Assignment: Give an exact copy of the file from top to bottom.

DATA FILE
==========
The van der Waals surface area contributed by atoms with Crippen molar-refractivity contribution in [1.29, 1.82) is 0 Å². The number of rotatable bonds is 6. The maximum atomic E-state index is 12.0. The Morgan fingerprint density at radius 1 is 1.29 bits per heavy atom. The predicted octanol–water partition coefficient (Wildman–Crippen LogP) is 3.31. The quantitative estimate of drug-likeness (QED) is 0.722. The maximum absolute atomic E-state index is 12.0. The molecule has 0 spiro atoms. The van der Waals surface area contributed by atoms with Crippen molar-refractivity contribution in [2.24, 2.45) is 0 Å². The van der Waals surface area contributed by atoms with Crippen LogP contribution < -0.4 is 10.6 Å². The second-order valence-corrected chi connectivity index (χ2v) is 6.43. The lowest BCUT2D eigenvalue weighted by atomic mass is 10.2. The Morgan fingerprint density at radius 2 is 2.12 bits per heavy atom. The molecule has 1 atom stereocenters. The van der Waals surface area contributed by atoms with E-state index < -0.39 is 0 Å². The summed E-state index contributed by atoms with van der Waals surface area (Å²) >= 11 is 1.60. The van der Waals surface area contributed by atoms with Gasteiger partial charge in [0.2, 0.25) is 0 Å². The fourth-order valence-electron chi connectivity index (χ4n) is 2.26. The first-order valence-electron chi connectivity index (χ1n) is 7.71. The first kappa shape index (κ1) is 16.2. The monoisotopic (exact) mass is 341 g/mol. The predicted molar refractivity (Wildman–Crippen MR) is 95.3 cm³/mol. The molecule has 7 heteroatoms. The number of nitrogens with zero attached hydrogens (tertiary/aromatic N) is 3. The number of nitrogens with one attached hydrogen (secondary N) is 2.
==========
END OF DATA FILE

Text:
The van der Waals surface area contributed by atoms with Crippen molar-refractivity contribution in [1.29, 1.82) is 0 Å². The number of rotatable bonds is 6. The maximum atomic E-state index is 12.0. The Morgan fingerprint density at radius 1 is 1.29 bits per heavy atom. The predicted octanol–water partition coefficient (Wildman–Crippen LogP) is 3.31. The quantitative estimate of drug-likeness (QED) is 0.722. The maximum absolute atomic E-state index is 12.0. The molecule has 0 spiro atoms. The van der Waals surface area contributed by atoms with Crippen molar-refractivity contribution in [2.24, 2.45) is 0 Å². The van der Waals surface area contributed by atoms with Crippen LogP contribution < -0.4 is 10.6 Å². The second-order valence-corrected chi connectivity index (χ2v) is 6.43. The lowest BCUT2D eigenvalue weighted by atomic mass is 10.2. The Morgan fingerprint density at radius 2 is 2.12 bits per heavy atom. The molecule has 1 atom stereocenters. The van der Waals surface area contributed by atoms with E-state index < -0.39 is 0 Å². The summed E-state index contributed by atoms with van der Waals surface area (Å²) >= 11 is 1.60. The van der Waals surface area contributed by atoms with Gasteiger partial charge in [0.2, 0.25) is 0 Å². The fourth-order valence-electron chi connectivity index (χ4n) is 2.26. The first-order valence-electron chi connectivity index (χ1n) is 7.71. The first kappa shape index (κ1) is 16.2. The monoisotopic (exact) mass is 341 g/mol. The predicted molar refractivity (Wildman–Crippen MR) is 95.3 cm³/mol. The molecule has 7 heteroatoms. The number of nitrogens with zero attached hydrogens (tertiary/aromatic N) is 3. The number of nitrogens with one attached hydrogen (secondary N) is 2.